Do you even know where Albina Street is in Berkeley? It's only one block long, entered mainly off of Hopkins Street in North Berkeley, near where Hopkins and Gilman Street connect. If you have kids going to high school at St. Mary’s (as I do) you would know, because Albina leads to the school’s gated entrance. This whole area was once known as Peralta Park.
But even if you were going down Hopkins Street, about to reach Gilman, you would’ve seen this incredible house in your peripheral vision. You’d see a Victorian-style two story conical tower with a spider-web type window in one of the gable-ends of the house. You’d see the green copper edges of the roof just peeking out from the large palm and other trees dotting the property. And for the last 40 years, you would have seen this house in various stages of what became the owner’s life's work — the masterful restoration and modernization of a house known originally as The Lueders House, built in 1889.
The current owner, Thomas Roe, died recently, but the legacy of his work will pass on to a new owner as the house is now on the market. The price of such a work of art, architecture, landscaping and fanatical attention to detail is $2.5 million. This house is going to get a lot of attention, with an article coming in the SF Chronicle and just through word of mouth among us Realtors. I bet the public open house on Sunday Sept. 25 will be mobbed. The listing agent's website is at 1330albina.com.
In 2006, Daniella Thompson wrote an excellent piece about the history of the house and its original owners for the Berkeley Architectural Association (read her most recent piece about on Berkeley Patch). Donna DeDiemar wrote a very detailed playbook — as a tribute to her friend and neighbor Mr. Roe — that documented all the work Roe and his cohorts had done since 1972. There was a copy of this book in the house but it is not published or generally available. This is unfortunate because any architectural restoration buff would appreciate reading about, and seeing pictures of, the various stages of this 40-year long process.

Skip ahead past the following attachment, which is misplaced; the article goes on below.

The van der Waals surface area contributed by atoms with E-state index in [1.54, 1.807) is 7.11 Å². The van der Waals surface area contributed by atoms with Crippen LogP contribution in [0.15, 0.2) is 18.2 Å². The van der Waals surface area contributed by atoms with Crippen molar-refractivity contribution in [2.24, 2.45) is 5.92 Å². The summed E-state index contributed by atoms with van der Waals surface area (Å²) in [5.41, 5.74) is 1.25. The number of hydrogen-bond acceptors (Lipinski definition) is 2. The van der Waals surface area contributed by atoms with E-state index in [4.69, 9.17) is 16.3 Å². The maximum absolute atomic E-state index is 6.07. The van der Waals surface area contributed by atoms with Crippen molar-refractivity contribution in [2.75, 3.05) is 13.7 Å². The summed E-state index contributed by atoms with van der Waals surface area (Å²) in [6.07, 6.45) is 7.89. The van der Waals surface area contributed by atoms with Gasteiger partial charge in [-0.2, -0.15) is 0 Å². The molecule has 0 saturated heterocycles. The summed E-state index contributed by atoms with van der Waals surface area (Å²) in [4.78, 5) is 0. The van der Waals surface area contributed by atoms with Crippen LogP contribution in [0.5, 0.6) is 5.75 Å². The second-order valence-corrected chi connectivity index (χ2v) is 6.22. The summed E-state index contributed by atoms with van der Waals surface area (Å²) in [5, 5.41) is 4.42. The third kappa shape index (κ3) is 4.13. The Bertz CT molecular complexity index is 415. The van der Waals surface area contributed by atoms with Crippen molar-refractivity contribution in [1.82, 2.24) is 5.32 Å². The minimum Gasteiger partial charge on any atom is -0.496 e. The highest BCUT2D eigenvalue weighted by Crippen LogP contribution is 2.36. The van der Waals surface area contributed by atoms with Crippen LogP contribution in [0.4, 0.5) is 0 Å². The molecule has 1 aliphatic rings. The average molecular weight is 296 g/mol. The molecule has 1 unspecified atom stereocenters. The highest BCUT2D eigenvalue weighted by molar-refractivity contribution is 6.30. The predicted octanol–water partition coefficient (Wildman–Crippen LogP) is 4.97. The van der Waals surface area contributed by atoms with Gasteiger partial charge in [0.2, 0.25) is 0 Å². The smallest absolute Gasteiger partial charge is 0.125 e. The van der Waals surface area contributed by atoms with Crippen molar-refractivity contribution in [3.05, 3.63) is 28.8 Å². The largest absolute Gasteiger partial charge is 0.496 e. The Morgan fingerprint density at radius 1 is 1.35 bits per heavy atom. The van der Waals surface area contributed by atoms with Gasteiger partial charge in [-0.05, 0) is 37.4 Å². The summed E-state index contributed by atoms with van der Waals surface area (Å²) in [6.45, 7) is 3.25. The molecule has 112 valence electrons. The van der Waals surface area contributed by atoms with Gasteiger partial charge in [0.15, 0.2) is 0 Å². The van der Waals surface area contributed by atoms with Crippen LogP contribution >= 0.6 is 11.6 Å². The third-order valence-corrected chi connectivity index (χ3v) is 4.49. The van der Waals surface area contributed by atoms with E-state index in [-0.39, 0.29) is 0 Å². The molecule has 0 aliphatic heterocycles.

I’m sure others will be writing about the house in more detail, but some of the things that caught my eye were the stunning vertical grain redwood walls and ceiling, the incredible stained glass dome in what the listing agent calls the “sunroom” but I would call the “conservatory”, the restored steel radiators, the high ceilings and tall windows, the flawless almost glass-like exterior trim paint, the porcelain “pillow tank” pull chain toilet, the barrel-vaulted stone tiled shower, and the plaster walls. According to the book by Ms. DeDiemar, the walls are made of “Marmorino Venetian plaster, a 16th century technique of slaked lime putty, ground marble and pigment combined into a paste and trowled in layers with each layer allowed to bleed through to the next to give a deep rich surface.” You can’t help but rub your hands on them!
A special shout-out goes to the upper level of the house, which is reached by a wooden spiral staircase. Here is a second kitchen, which in any other “normal” house would be considered something to brag about. Here, it is completely upstaged by yet more fabulous woodwork, interesting roof angles and decorative steel tension ties, lots of windows with bay views, another luxurious bathroom (with a very unusual toilet seat!), a tower-ceilinged bedroom with a beautiful Moroccan chandelier, and a final stairway which leads past the spider-web window to a “widow’s walk” roof deck looking right out to the Bay.
Worried about old-house structural issues? Probably none here! The foundation is all steel-reinforced concrete and great attention was paid to proper engineering of all the structural elements of the house. I don’t know for sure, but I expect all the wiring in the house has been replaced, as with the plumbing.
The grounds themselves are stunning, with immense and interesting trees, lush ferns, a fabulous workshop or garage, iron gates and all on a double and very private lot of 13,300 sq ft.
So if any of you out there can afford a $2.5 million house and want a property like no other in Berkeley, you have to see this one. Contact me, or your own agent, for a private showing.
Brett Weinstein is the broker and co-founder of Realty Advocates, a Berkeley-focused real estate firm in business since 1986. Besides appreciating Berkeley’s architectural treasures, he has found over 100 murals painted throughout the City. Click here to see his archive, or .